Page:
Hickes in his Dissertatio Epistolaris gives the Anglo-Saxon text and Latin translation of a mutual compact of fraternization between Wulfstan, Bishop of Worcester (A.D. 1062-1095), and the Benedictine houses of Evesham, Chertsey, Bath, Pershore, Winchelcombe, Gloucester, and Worcester, from a Manuscript at Corpus Christi College, Cambridge, Miscell. G. p. 55.
The same author also gives the Anglo-Saxon text and Latin translation of a deed in the Cottonian collection of MSS. Tiberius B. v. f. 75, setting forth the arrangement made between the members of a thegena gild, or fraternity of nobles, in Cambridge, founded for mutual aid and pious intercourse, and the fines to be inflicted for injuries done among them. This may be compared with the terms of Orcy's Guild at Abbotsbury, in Kemble's Saxons, vol. i, Appendix D., P. 511. Another Anglo-Saxon deed in the same MS. relates to a similar institution at Exeter, when priests and laymen were incorporated into one society for reciprocal assistance; the fines for absence at meetings, or violation of rules, as well as the duties expected from each individual member of the corporation being minutely detailed in each case.
The Cotton Manuscript, Domitian vii. ff. 336, 44, known as the Liber Vita Dunelmensis (a Manuscript having several points of resemblance to this now before us), records similar agreements between Durham Cathedral and Chertsey Abbey ; between Durham and Gregory of Bermondsey, a professed writer of Manuscripts; between Durham and Wifravenus, Canon of St. Paul's; between Durham and Pershore Abbey; and between William, Bishop of Durham, and Vitalis, Abbot of Westminster, for themselves and their respective monks. Gloucester, Lastingham, Winchester, Coventry, Canterbury, Fécamp and Caen in Normandy, Glastonbury and Hackness entered into similar fraternity with Durham, attracted probably by the fame of St. Cuthbert.
William of Malmesbury, in his Gesta Pontificum, Ed. Hamilton, P. 293, says that St. Oswald's Priory of Austin Canons at Gloucester was conjoined "affinitate arctissima" with his own monastery of Malmesbury.
uero psalterium integrum iuxta consuetudinem persol. uent ;
We learn from the Chartulary of St. Swithin's, Winchester, in the British Museum, Add. MS. 29436, ff. 446, 45, that celebrated foundation was linked in union of this kind with Canterbury, Burh, that is, Peterborough, Worcester, Gloucester, Reading. Tewkesbury, Chertsey, Burton, Ely, Abingdon, Glastonbury, St. Pancras (at Lewes]. St. Alban's, St. Cuthbert's (Durham), St. Mary of Merton, co. Surrey, St. Aldhelm's at Malmesbury, St. Edmund's (at Edmondsbury). Holy Trinity, Canterbury, St. Peter's, Westminster, Wherwell, Romsey, Bec Tin Normandy), and Battle [co. Sussex). The nature of the agreement entered into here was as follows:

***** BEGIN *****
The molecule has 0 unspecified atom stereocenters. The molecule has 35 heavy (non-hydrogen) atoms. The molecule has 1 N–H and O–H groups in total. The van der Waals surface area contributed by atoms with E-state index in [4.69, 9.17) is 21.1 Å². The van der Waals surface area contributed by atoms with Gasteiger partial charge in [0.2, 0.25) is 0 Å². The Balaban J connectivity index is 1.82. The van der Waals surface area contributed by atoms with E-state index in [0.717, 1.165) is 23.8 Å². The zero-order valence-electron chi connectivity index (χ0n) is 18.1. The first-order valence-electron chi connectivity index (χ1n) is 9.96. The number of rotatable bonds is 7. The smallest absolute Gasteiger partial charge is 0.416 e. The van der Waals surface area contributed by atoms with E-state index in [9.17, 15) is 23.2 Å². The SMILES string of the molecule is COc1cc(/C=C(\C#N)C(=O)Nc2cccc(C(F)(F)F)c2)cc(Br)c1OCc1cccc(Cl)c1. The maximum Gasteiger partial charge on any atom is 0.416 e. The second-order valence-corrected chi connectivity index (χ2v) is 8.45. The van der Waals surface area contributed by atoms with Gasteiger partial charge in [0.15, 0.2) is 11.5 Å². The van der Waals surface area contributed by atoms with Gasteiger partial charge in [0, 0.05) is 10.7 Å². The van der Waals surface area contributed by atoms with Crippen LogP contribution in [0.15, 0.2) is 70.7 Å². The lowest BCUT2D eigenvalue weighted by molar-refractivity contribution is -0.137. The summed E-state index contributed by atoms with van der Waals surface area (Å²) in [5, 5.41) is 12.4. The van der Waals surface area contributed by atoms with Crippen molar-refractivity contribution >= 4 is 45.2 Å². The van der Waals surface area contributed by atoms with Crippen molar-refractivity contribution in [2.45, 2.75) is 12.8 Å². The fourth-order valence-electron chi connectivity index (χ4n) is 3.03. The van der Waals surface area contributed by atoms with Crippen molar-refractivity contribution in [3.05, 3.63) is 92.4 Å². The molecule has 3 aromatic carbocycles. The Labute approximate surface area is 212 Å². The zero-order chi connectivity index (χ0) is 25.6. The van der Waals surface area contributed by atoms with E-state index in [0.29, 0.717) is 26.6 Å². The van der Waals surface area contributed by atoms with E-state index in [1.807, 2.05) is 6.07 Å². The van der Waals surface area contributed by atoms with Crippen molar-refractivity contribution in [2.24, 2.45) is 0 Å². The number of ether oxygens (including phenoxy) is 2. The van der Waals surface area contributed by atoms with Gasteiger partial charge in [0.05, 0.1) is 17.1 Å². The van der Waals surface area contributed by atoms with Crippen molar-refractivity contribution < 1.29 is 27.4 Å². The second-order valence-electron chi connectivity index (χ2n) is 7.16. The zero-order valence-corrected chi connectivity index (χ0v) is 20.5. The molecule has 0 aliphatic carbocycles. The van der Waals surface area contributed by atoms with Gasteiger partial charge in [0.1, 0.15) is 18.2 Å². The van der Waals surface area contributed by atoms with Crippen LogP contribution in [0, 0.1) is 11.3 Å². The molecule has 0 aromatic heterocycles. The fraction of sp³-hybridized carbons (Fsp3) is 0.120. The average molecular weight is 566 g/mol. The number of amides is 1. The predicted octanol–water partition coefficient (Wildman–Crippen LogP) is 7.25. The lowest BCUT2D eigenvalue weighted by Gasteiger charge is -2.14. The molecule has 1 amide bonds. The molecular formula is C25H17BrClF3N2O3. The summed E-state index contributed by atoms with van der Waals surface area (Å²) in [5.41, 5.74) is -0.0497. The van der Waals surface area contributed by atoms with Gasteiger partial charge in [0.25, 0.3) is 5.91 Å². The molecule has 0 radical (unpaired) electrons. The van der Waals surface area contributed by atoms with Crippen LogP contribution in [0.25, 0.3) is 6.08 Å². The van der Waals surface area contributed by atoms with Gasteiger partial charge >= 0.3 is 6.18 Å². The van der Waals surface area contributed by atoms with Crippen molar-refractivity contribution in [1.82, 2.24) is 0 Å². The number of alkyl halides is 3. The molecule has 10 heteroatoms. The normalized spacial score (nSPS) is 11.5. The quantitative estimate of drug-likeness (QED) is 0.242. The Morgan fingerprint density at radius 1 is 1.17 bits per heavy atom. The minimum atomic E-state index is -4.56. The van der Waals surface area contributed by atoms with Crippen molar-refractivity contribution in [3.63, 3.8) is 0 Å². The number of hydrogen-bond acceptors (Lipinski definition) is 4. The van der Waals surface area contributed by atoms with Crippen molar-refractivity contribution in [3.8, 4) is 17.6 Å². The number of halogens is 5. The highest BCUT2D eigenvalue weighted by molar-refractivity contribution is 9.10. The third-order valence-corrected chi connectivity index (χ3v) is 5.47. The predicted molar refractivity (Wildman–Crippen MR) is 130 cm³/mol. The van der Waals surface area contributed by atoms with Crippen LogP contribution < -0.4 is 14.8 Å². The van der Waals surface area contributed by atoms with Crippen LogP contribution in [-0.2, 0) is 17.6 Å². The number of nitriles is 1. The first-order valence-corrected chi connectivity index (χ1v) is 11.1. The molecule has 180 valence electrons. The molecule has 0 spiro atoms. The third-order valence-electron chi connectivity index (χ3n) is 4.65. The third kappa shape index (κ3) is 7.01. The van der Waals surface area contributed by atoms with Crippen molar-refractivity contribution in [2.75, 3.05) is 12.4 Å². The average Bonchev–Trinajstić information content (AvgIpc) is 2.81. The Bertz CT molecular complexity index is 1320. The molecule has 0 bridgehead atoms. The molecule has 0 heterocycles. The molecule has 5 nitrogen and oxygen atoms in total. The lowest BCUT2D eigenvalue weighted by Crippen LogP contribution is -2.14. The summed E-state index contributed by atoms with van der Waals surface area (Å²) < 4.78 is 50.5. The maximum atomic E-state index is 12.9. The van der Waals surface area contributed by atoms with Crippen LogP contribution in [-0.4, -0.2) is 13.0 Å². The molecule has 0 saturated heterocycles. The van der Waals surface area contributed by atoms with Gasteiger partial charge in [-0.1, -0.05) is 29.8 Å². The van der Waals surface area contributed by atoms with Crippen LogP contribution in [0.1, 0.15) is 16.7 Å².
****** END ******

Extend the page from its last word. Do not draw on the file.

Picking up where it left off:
Lecto brevi in capitulo pro defuncto fratre, statim absolvitur, signa pulsantur, et ipsa die si vacans est, vel ea certè quæ primum oportuna occurrerit, fit unum solemne officium vigiliarum et misse in conventu. Singuli sacerdotum unam missam, ceteri vero . L. psalmos dicunt, dehinc reincipientes et commune trigintale et privatum et pro eo et pro ceteris fratribus defunctis . tam suis quam nostris.
Another class of confraternisation is distinctly expressed in the Manuscript in these terms:
"Est apud nos [i.e., St. Swithun's, Winchester,) aliud genus conventionis quod habemus cum aliquibus congregationibus in quo tantum collegimus eos qui vel prescripto vel alio quovis modo societatis nobis junguntur." It goes on to narrate the conditions of membership under the head, in prayers and good deeds, and says, “Haec conventio firmata est inter nos et has ecclesias":Evreux, St. Florence, St. Sergius, St. Martin at Seez, St. Martin at Troarn, Cerisy, St. Nicholas in Anjou, St. Melanius at Redon, St. Faith de Conchis, St. Peter of Caen de cultura, St. Saviour of Tirun, S. Mary de Columbis, St. Victor of Marseilles. Other agreements are mentioned with Shrewsbury, London, and a number of other places and persons. .